Mesoscale Dynamics of Blue and Fin Whales and Antarctic Krill off East Antarctica

Ana Sirovic, Texas A&M University Galveston, Galveston, TX, United States, Megan Wood, Texas A&M University Galveston, Galveston, United States, Joseph D Warren, Stony Brook University, Stony Brook, United States, Kathleen Stafford, University of Washington, Seattle, United States and Brian Miller, Australian Antarctic Division, Kingston, TAS, Australia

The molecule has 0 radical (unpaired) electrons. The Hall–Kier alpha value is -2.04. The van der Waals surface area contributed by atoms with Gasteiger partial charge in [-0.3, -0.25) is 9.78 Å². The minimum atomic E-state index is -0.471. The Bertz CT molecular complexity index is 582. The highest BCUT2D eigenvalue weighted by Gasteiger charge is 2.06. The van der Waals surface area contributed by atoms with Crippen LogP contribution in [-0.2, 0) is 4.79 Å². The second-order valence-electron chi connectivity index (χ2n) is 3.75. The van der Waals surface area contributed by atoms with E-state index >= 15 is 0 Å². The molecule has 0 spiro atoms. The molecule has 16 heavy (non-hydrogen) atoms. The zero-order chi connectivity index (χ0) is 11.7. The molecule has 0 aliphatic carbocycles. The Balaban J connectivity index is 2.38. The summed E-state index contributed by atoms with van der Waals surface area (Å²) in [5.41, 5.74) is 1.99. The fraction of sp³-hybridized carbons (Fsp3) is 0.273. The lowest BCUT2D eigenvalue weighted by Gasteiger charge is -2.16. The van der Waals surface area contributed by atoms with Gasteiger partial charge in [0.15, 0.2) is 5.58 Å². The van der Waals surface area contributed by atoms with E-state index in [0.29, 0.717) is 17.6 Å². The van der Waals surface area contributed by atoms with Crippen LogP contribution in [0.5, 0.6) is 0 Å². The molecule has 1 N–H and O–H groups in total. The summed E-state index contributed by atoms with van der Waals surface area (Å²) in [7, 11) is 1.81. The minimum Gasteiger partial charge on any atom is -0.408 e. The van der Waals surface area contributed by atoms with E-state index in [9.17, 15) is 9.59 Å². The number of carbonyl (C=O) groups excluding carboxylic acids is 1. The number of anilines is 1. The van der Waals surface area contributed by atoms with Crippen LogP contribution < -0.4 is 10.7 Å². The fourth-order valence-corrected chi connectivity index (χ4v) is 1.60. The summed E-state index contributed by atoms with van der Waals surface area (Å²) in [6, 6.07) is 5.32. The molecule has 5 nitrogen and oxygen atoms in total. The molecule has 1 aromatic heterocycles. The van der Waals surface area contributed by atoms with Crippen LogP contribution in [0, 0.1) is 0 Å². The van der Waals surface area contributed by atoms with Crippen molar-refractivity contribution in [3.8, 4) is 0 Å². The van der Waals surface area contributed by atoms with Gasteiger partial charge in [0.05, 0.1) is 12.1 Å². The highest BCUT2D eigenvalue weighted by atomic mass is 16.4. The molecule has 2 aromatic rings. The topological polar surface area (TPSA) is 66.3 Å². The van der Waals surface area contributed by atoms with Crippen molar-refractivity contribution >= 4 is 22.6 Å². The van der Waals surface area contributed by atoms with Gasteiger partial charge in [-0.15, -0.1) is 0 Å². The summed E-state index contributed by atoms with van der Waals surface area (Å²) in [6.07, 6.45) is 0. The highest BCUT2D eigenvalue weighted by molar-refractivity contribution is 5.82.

Blue and fin whales occur seasonally in the Southern Ocean to forage, primarily on Antarctic krill. These species are typically found in different pelagic environments, with blue whales often associated with sea ice and fin whales occupying areas away from sea ice. When they co-occur, however, it is not known if they compete over the same type and size of krill swarms, or if they have distinct swarm size, density, or krill life stage preferences. We investigated co-occurrence of blue and fin whales and krill in an open water area off East Antarctica using a bottom-moored passive acoustic recorder and an echosounder over one week in early February 2019. Using only calls with high signal-to-noise ratios, we measured whale occurrence in the vicinity of the moored recorders. Fin whale 20 Hz and 40 Hz calls were commonly recorded during the first four days, but almost entirely absent during the last three days. Blue whale song and D calls, on the other hand, were persistent during the first six days, but substantially decreased on the seventh day. Both 40 Hz and D calls were more common than songs for both species, possibly indicative of social and foraging behaviors. The distribution and abundance of acoustically-detected krill varied throughout the study period. Dense backscatter layers at 20-40 m depths were common during the first three days, but they were largely absent in subsequent days, replaced by more dispersed layers. On the sixth day, a dense, shallow backscatter layer appeared and coincided with an increase in blue whale D calls and fin whale 40 Hz calls. These data shed light on foraging preferences of these two large krill consumers in the Antarctic ecosystem.